Peptic ulcer disease in school children aged 2-11 years in Southeast Nigeria

Emmanuel I. Umegbolu


Background: A peptic ulcer is a sore on the inner lining of the stomach or duodenum, caused mainly by non-steroidal anti-inflammatory drugs and Helicobacter pylori infection. In childhood, peptic ulcer disease (PUD) is an uncommon disease, with an estimated frequency of 1 case in 2, 500 hospital admissions in the United States. Data for developing countries, including Nigeria, are scarce, although peptic ulceration is being increasingly recognized in children in the developing world now. For this reason, this study was designed to investigate PUD in school children in Southeast Nigeria.

Methods: 264 children, aged 2-11 years, who attended Cottage Hospital Inyi in 2020 with complaints of abdominal pain were investigated for PUD with stool antigen test. Data collected for a period of one year were analysed as proportions and Chi square, using MaxStat (version 3.60) statistical software. P≤0.05 was considered significant.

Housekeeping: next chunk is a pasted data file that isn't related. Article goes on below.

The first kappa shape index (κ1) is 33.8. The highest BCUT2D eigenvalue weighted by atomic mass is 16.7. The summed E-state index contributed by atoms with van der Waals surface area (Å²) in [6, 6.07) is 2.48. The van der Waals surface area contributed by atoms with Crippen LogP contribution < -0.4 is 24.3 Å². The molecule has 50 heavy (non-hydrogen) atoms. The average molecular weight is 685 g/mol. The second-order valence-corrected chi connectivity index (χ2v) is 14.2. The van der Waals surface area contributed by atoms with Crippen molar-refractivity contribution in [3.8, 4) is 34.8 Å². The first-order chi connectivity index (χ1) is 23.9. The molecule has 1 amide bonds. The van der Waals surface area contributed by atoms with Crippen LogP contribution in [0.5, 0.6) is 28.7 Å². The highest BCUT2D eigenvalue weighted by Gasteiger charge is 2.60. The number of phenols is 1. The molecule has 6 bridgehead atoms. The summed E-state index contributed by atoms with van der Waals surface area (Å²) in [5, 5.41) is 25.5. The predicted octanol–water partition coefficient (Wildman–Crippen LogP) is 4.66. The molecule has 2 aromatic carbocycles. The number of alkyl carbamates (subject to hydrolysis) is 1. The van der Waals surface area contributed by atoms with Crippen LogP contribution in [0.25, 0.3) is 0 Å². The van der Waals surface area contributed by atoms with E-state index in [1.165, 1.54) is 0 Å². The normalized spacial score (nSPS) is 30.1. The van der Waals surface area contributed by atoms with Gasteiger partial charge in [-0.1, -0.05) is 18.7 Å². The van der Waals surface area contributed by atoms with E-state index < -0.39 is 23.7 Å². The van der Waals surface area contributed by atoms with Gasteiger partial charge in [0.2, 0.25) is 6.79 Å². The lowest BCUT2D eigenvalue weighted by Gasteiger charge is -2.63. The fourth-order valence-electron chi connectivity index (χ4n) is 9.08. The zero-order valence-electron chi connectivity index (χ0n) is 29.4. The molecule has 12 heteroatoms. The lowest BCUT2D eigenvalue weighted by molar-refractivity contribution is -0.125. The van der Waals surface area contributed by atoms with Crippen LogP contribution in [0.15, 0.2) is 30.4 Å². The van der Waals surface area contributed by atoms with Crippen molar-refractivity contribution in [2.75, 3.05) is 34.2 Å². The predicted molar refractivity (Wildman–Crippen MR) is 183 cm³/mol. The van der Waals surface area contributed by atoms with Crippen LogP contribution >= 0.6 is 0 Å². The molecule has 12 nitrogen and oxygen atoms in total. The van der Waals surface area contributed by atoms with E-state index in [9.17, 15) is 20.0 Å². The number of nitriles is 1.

Results: The prevalence of PUD was 16%; 8.3% in females and 7.6% in males. In the 2-6 years age group prevalence was 7%, while in the 7-11 years age group it was 9%. Association between sex and prevalence of PUD was not significant (p=0.62), but very significant for that with age (p=0.0003).

Conclusions: Prevalence of PUD was 16%. This increased with age (7% in the 2-6 years age group and 9% in the 7-11 years group). To address the rising prevalence of PUD in these children, there is need to monitor their feeding habits in school, besides teaching them the importance of personal hygiene.  


Peptic, ulcer, Disease, H. pylori, Childhood, Nigeria

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